A street view in Goma, Democratic Republic of the Congo, one of the Start Network Hub locations. Photo Credit: Bienvenue Mukungilwa
From April through August 2022, Catalystas Consulting was commissioned to conduct an assessment of a three-year unrestricted grant to Start Network by an institutional donor. Our team, led by Judith Vollebregt and technical adviser Aviva Stein, with support from Daphne Mulder, examined the added value of this unrestricted funding as compared to more traditional specifically allocated forms of grant giving, by evaluating the outcomes achieved across organizational activities receiving unrestricted funding. More specifically, we investigated the grant’s contributions to the Start Network’s realization of its core goals of localization and innovation via improved approaches to financing through the piloting and expansion of humanitarian programming activities. These programs included the Start Fund, a funding mechanism responding to emergency situations; new interventions such as a Disaster Risk Financing mechanism; and the creation of Hubs as part of Start Network’s continued localization efforts, moving from a centralized organization to a ‘network of networks’ as a means to address systems change, and transition towards a system that is locally led and accountable to people affected by and at risk of crises.
While localization in the humanitarian sector has yet to become standard practice, it is becoming an increasingly common buzzword as anti-colonialism, participation, accountability, and transparency take a stronger hold as core approaches throughout the sector. There are some organizations that have taken a leading role in paving the way for real localization – as opposed to performative efforts – but this is still not the norm for most actors. As a frontrunner in the humanitarian sphere, the Start Network has taken key steps in further developing its locally-led systems, a process that would not have been possible without the unrestricted fund granted by the donor. One of their main localization efforts has been the establishment of country-level and regional hubs, which take on previously centralized decision-making responsibilities with regard to staffing, programming, funding, and the role that they play in the network. These hubs have been the main focus of our evaluation.
Throughout the process of this assessment, Catalystas gleaned a number of key lessons and elements that are crucial for true localization:
Localization efforts often focus on decentralizing decision-making to the level of affected populations. This is often promoted hand-in-hand with the idea that doing so leads to greater efficiency and effectiveness of (humanitarian) interventions. As Mark Lowcock, then Under-Secretary-General for Humanitarian Affairs of the United Nations Office for the Coordination of Humanitarian Affairs (UNOCHA) mentioned in a 2021 speech at the Center for Global Development: “It will also make our system more efficient, and it will offer financiers better value for money if we do more of the things people say they want us to do.”
At the same time, working towards localization practically uproots all the ways of working that the sector is used to. Creating new approaches takes time and effort, especially considering that localization looks different in every context and for every organization. We should not forget that the system of international cooperation and INGOs and, by extension, the majority of the humanitarian funds originate from colonialism and are not used to – nor well-prepared for – letting go of this power. While (I)NGOs and donors alike have become more vocally anti-colonialist, especially in the wake of the Black Lives Matter movement in 2020, and the long-term benefits of localization in terms of effectiveness and efficiency are clear, localization does not lend the satisfaction of being an immediate solution. This is part (but only one part) of the reason why many organizations can’t afford to take big steps. At the same time, this begs the question: should the idea of a fair and just system not be enough motivation in and of itself to make a change?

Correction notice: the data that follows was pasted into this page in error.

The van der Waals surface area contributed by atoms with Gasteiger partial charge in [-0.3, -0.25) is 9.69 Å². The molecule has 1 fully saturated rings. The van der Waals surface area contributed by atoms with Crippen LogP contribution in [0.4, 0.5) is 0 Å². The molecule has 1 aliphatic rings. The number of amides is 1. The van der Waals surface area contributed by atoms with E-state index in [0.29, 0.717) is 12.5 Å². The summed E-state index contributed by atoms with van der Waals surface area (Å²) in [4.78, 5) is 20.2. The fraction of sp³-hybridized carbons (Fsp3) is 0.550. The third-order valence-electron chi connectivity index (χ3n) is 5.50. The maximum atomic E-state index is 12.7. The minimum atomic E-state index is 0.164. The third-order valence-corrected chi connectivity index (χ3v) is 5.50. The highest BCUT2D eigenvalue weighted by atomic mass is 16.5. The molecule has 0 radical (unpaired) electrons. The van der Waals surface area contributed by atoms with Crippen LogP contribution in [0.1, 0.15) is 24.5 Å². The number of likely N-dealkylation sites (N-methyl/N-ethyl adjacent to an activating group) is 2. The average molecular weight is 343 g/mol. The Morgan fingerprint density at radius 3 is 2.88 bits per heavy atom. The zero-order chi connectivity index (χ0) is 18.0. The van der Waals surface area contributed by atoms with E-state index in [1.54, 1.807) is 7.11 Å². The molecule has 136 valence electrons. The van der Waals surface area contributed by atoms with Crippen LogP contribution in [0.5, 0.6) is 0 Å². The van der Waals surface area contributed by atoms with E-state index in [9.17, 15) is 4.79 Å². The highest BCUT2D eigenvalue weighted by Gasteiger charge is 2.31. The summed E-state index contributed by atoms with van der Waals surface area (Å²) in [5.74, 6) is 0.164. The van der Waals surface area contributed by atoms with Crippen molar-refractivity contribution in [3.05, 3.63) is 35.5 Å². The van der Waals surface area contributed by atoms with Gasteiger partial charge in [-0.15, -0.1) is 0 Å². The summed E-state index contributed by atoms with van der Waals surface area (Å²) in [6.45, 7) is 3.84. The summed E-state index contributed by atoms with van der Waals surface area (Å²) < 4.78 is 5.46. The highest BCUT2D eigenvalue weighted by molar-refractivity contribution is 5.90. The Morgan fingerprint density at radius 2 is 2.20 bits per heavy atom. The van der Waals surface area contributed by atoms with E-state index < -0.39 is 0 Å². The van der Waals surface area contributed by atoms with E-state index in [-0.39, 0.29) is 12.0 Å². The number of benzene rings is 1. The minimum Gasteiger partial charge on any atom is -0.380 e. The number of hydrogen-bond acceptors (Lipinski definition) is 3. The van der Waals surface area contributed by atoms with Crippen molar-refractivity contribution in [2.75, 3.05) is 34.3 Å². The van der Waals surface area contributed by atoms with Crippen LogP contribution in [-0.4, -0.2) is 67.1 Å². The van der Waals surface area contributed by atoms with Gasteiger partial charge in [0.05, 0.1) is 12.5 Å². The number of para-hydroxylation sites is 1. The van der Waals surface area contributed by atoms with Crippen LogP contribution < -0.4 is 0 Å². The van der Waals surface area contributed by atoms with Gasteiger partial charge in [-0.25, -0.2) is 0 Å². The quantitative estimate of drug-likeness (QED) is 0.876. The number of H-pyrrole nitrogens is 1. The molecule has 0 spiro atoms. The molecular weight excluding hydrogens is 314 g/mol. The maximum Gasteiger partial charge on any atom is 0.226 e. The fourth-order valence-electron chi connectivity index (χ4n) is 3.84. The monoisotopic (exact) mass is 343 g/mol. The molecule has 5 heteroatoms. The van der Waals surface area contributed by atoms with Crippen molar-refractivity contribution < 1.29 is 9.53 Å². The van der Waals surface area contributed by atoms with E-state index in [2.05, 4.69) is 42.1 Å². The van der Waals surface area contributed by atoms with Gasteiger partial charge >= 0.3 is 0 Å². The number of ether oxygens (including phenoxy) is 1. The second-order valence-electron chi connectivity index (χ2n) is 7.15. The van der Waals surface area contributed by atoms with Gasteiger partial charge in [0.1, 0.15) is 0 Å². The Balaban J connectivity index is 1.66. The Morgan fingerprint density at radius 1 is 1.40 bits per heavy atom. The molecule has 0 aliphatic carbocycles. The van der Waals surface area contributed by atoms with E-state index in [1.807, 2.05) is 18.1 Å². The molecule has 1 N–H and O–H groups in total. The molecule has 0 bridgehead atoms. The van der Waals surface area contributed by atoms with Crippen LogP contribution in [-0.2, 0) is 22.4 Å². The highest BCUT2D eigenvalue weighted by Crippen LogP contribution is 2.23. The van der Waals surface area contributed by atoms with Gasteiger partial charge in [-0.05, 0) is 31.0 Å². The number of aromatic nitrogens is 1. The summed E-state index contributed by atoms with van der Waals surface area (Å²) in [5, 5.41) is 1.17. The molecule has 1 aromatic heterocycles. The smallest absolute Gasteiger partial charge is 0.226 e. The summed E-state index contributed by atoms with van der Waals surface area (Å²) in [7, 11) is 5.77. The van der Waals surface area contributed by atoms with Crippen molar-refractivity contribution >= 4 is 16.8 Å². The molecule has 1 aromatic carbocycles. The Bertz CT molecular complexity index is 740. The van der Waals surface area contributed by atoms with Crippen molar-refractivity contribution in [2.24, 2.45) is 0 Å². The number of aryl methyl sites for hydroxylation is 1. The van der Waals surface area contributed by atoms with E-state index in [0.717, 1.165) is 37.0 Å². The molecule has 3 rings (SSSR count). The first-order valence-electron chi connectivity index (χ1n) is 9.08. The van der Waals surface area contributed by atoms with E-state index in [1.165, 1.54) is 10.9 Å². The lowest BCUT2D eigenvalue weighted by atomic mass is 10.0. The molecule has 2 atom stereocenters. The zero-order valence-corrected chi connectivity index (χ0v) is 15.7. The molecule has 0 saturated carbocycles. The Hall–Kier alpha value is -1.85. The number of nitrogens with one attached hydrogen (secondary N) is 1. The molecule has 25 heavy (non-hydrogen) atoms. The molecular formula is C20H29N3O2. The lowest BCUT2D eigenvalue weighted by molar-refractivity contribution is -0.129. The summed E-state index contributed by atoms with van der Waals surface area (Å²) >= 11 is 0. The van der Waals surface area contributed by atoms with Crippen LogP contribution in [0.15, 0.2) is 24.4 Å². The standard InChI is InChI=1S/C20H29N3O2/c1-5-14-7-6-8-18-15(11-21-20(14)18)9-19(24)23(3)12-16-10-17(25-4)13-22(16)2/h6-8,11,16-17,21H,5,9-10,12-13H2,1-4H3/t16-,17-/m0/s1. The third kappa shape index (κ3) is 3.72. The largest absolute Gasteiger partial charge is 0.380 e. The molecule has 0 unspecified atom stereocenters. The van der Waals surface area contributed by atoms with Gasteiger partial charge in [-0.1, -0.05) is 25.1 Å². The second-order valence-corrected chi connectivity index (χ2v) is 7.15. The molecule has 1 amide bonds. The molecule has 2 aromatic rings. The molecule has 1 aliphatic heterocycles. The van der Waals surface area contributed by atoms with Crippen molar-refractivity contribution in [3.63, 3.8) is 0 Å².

Donors willing to take on the cost of localization are few and far between, and funds that can be utilized for innovative processes alongside or instead of program implementation are scarce. And let’s be honest: it is easier to work within the existing system, than to change it. Donors often want quantifiable, instant gratification; funding programming that isn’t guaranteed to produce direct and predictable results in a specific timeline requires a major leap of faith. It takes donors with courage and an entrepreneurial mindset that values experimentation to allow organizations to experiment, challenge norms, make mistakes, and address those mistakes to ultimately improve their processes. In turn, humanitarian organizations have the responsibility to foster a learning mindset, determine whether their actions are leading to the right results, and adjust their course of action when necessary – and organizations should be able to have an open conversation about this with their donors. This way, even as the donor takes a risk, it is a calculated one.
Roadblocks in Pakistan during elections, a barrier to conducting data collection for our local teams. Photo Credit: Ali Mustafa
However, courage is nigh impossible without trust, the third key factor necessary for organizational change toward localization. Usually, donors rely on strict reporting and due diligence processes to guarantee tangible results of their programs – and as a consequence, offload the risks of funding to (mostly) international organizations. This is understandable: many (institutional) donors are held accountable for their expenditures and need to explain the choices that they make to the public. Value for Money (how much did you get done and how much did this cost?) is an oft-used measure of success. As a result, it is easier for a donor to fund programs that have quantifiable results, rather than those working toward systems change that does not come with a set timeline or result in clearly measurable impacts.